Marisa Arbona-Ruiz

"¡De...spa ... cito!"

The song of the summer actually became the Song of the Year at the 18th annual Latin Grammy's held in Las Vegas on Thursday evening.

"Despacito" by Luis Fonsi and Daddy Yankee also picked up Record of the Year, Best Urban Fusion Performance and Best Short Term Video.

The Alt.Latino team is so grateful for the positive feedback to our periodic "Music Magazine" shows — and now, we're happy to present the Fall edition.

This week we put the spotlight on two playwrights, one of whom you probably know, the other someone you should.

Where cultures converge, great music happens. Last Sunday night three of the biggest acts in Latin Alternative music were brought together at the historic Hollywood Bowl amphitheater in a rare and brilliant line-up, as part of the Getty-led Pacific Standard Time LA/LA to create dialogue between Latin American arts and Los Angeles.

The latest stunner from La Santa Cecilia's visual album, Amar y Vivir, is "Ingrata," an interpretation of Café Tacvba, featuring Chilean pop star Mon Laferte.

If you took a snapshot of Latino demographics here in the U.S., you'd find substantial numbers in places most people wouldn't expect. In particular, the South has become a hotbed of new Latinx culture and artistic expression.

What does an artist do to follow up a critically and commercially successful album? The short-sighted might go for more of the same. But the truly innovative and visionary shed that success like a snake's skin and do something completely different.

That is the story behind Mexican vocalist Natalia Lafourcade's new album Musas. Music writer and Alt.Latino contributor Marisa Arbona-Ruiz had a heart-to-heart with the singer to talk about the motivations behind her new sound.

"Despacito" isn't the only catchy song of the summer that has people singing in Spanish. The Mexico City-based Chilean vocalist Mon Laferte has teamed up with Colombian superstar Juanes for the steamy single "Amárrame," whose video has lured nearly 60 million views on YouTube.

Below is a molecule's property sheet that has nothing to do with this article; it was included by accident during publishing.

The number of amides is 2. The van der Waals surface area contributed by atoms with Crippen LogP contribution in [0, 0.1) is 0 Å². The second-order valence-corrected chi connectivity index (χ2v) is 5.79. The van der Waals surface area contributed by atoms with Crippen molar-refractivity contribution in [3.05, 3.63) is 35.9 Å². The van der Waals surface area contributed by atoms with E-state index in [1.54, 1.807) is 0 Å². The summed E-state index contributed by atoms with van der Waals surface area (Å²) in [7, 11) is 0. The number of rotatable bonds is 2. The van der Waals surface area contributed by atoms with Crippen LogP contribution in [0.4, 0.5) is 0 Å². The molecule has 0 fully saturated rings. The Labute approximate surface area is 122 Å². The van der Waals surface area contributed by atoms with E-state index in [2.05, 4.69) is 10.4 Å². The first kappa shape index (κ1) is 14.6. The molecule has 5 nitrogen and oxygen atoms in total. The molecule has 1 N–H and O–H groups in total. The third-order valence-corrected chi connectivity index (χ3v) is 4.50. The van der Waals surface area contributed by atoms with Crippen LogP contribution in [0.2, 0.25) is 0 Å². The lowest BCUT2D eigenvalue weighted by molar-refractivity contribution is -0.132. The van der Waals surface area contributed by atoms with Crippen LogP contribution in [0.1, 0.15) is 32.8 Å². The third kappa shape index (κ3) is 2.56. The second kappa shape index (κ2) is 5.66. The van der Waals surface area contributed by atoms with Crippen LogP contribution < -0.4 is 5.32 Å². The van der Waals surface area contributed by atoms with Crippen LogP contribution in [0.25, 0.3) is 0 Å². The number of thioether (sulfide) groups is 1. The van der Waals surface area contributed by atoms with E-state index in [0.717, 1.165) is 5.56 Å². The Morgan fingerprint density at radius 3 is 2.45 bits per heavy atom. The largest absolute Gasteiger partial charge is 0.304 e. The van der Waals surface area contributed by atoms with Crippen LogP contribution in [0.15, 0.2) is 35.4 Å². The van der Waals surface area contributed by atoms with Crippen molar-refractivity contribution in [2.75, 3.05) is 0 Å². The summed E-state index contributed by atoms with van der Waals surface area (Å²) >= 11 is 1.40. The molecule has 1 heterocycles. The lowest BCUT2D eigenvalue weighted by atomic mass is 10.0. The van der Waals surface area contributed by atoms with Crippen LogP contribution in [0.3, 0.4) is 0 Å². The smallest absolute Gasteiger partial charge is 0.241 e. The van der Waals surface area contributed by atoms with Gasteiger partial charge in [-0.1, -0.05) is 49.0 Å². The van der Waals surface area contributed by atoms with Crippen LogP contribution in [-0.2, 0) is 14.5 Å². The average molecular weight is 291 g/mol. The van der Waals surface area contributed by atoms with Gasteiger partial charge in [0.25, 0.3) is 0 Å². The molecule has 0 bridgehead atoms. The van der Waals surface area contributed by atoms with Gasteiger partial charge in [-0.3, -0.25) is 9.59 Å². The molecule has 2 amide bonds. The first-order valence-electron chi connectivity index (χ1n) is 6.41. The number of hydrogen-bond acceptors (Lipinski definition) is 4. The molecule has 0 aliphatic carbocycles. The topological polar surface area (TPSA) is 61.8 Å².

Note: NPR's First Listen audio comes down after the album is released. However, you can still listen with the Spotify or Apple Music playlist at the bottom of the page.


There should be fireworks named after this band, for all the intensity and color and life that bursts forth from Flor de Toloache.

Bring on the tequila for this one.

The Grammy-winning Mexican-American roots band La Santa Cecilia journeys into the heart of Mexico for what might be its greatest adventure yet: recording a gorgeous new visual album, Amar Y Vivir. Ditching the studio to record at 12 different locations in and around Mexico City, the band captures the spirit of the music in its natural habitat. Its members pay tribute to Mexican culture with the traditional sounds of boleros and rancheras, while subtly blending their American influences into the songs.

Daymé Arocena must be an old soul. She's a bright, young singer with a surprisingly mature voice that's deep and dynamic. Her spirit is exuberant and her style is rich, steeped in Cuba's African rhythms and Santería culture and influenced by Whitney Houston, North American pop and jazz.